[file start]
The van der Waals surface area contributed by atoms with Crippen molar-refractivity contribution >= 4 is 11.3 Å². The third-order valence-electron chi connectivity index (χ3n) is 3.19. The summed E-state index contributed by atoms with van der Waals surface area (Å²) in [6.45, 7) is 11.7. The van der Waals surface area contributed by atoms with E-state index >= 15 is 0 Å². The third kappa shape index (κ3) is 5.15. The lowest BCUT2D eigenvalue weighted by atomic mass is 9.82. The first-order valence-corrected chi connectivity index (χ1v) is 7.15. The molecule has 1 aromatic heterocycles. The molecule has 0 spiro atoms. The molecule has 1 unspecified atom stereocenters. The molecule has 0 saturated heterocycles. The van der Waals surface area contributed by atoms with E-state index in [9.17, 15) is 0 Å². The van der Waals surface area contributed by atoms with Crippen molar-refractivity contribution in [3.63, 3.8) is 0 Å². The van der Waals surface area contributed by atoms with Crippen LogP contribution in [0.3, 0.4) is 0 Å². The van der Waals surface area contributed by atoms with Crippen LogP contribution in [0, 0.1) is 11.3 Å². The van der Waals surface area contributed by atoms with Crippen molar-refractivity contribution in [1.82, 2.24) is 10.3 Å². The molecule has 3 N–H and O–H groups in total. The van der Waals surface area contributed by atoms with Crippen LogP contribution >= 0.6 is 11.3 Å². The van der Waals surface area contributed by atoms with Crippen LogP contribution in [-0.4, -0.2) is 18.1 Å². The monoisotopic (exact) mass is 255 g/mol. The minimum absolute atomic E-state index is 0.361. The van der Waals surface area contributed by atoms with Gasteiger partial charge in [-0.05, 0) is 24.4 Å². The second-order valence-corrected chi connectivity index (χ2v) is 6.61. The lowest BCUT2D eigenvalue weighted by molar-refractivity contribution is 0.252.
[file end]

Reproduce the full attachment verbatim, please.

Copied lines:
The van der Waals surface area contributed by atoms with Crippen molar-refractivity contribution >= 4 is 11.3 Å². The third-order valence-electron chi connectivity index (χ3n) is 3.19. The summed E-state index contributed by atoms with van der Waals surface area (Å²) in [6.45, 7) is 11.7. The van der Waals surface area contributed by atoms with E-state index >= 15 is 0 Å². The third kappa shape index (κ3) is 5.15. The lowest BCUT2D eigenvalue weighted by atomic mass is 9.82. The first-order valence-corrected chi connectivity index (χ1v) is 7.15. The molecule has 1 aromatic heterocycles. The molecule has 0 spiro atoms. The molecule has 1 unspecified atom stereocenters. The molecule has 0 saturated heterocycles. The van der Waals surface area contributed by atoms with E-state index in [9.17, 15) is 0 Å². The van der Waals surface area contributed by atoms with Crippen molar-refractivity contribution in [3.63, 3.8) is 0 Å². The van der Waals surface area contributed by atoms with Crippen LogP contribution in [0.3, 0.4) is 0 Å². The van der Waals surface area contributed by atoms with Crippen LogP contribution in [0, 0.1) is 11.3 Å². The van der Waals surface area contributed by atoms with Crippen molar-refractivity contribution in [1.82, 2.24) is 10.3 Å². The molecule has 3 N–H and O–H groups in total. The van der Waals surface area contributed by atoms with Crippen LogP contribution >= 0.6 is 11.3 Å². The van der Waals surface area contributed by atoms with Crippen LogP contribution in [-0.4, -0.2) is 18.1 Å². The monoisotopic (exact) mass is 255 g/mol. The minimum absolute atomic E-state index is 0.361. The van der Waals surface area contributed by atoms with Gasteiger partial charge in [-0.05, 0) is 24.4 Å². The second-order valence-corrected chi connectivity index (χ2v) is 6.61. The lowest BCUT2D eigenvalue weighted by molar-refractivity contribution is 0.252.